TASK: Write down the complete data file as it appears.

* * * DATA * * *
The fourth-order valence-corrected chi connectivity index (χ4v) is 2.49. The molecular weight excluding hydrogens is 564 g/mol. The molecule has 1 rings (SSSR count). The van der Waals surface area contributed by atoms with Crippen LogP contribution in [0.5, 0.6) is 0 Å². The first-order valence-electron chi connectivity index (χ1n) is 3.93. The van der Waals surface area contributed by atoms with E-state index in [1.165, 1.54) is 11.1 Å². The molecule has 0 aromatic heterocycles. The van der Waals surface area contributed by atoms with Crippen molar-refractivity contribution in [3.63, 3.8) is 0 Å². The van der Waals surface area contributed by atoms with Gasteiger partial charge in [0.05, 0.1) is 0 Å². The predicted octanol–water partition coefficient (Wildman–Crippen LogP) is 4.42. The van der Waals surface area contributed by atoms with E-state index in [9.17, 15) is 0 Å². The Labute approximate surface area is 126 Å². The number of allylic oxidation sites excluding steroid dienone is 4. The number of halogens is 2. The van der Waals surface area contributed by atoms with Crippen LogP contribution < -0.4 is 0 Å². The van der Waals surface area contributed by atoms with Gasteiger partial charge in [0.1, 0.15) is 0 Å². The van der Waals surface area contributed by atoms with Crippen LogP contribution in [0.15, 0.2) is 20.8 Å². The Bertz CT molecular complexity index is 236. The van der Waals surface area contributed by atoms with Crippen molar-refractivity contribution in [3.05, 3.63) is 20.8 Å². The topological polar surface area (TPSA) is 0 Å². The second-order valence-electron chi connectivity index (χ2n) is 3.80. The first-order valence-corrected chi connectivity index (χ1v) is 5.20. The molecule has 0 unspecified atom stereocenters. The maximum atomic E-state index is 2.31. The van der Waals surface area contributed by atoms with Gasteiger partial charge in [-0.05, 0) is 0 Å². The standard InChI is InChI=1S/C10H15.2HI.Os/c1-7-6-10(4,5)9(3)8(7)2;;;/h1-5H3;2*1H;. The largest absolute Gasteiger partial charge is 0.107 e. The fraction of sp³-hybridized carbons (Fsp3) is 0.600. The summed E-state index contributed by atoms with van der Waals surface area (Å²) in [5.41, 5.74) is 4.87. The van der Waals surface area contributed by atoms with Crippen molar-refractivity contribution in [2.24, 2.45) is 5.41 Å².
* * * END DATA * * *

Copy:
The fourth-order valence-corrected chi connectivity index (χ4v) is 2.49. The molecular weight excluding hydrogens is 564 g/mol. The molecule has 1 rings (SSSR count). The van der Waals surface area contributed by atoms with Crippen LogP contribution in [0.5, 0.6) is 0 Å². The first-order valence-electron chi connectivity index (χ1n) is 3.93. The van der Waals surface area contributed by atoms with E-state index in [1.165, 1.54) is 11.1 Å². The molecule has 0 aromatic heterocycles. The van der Waals surface area contributed by atoms with Crippen molar-refractivity contribution in [3.63, 3.8) is 0 Å². The van der Waals surface area contributed by atoms with Gasteiger partial charge in [0.05, 0.1) is 0 Å². The predicted octanol–water partition coefficient (Wildman–Crippen LogP) is 4.42. The van der Waals surface area contributed by atoms with E-state index in [9.17, 15) is 0 Å². The Labute approximate surface area is 126 Å². The number of allylic oxidation sites excluding steroid dienone is 4. The number of halogens is 2. The van der Waals surface area contributed by atoms with Crippen LogP contribution < -0.4 is 0 Å². The van der Waals surface area contributed by atoms with Gasteiger partial charge in [0.1, 0.15) is 0 Å². The van der Waals surface area contributed by atoms with Crippen LogP contribution in [0.15, 0.2) is 20.8 Å². The Bertz CT molecular complexity index is 236. The van der Waals surface area contributed by atoms with Crippen molar-refractivity contribution in [3.05, 3.63) is 20.8 Å². The topological polar surface area (TPSA) is 0 Å². The second-order valence-electron chi connectivity index (χ2n) is 3.80. The first-order valence-corrected chi connectivity index (χ1v) is 5.20. The molecule has 0 unspecified atom stereocenters. The maximum atomic E-state index is 2.31. The van der Waals surface area contributed by atoms with Gasteiger partial charge in [-0.05, 0) is 0 Å². The standard InChI is InChI=1S/C10H15.2HI.Os/c1-7-6-10(4,5)9(3)8(7)2;;;/h1-5H3;2*1H;. The largest absolute Gasteiger partial charge is 0.107 e. The fraction of sp³-hybridized carbons (Fsp3) is 0.600. The summed E-state index contributed by atoms with van der Waals surface area (Å²) in [5.41, 5.74) is 4.87. The van der Waals surface area contributed by atoms with Crippen molar-refractivity contribution in [2.24, 2.45) is 5.41 Å².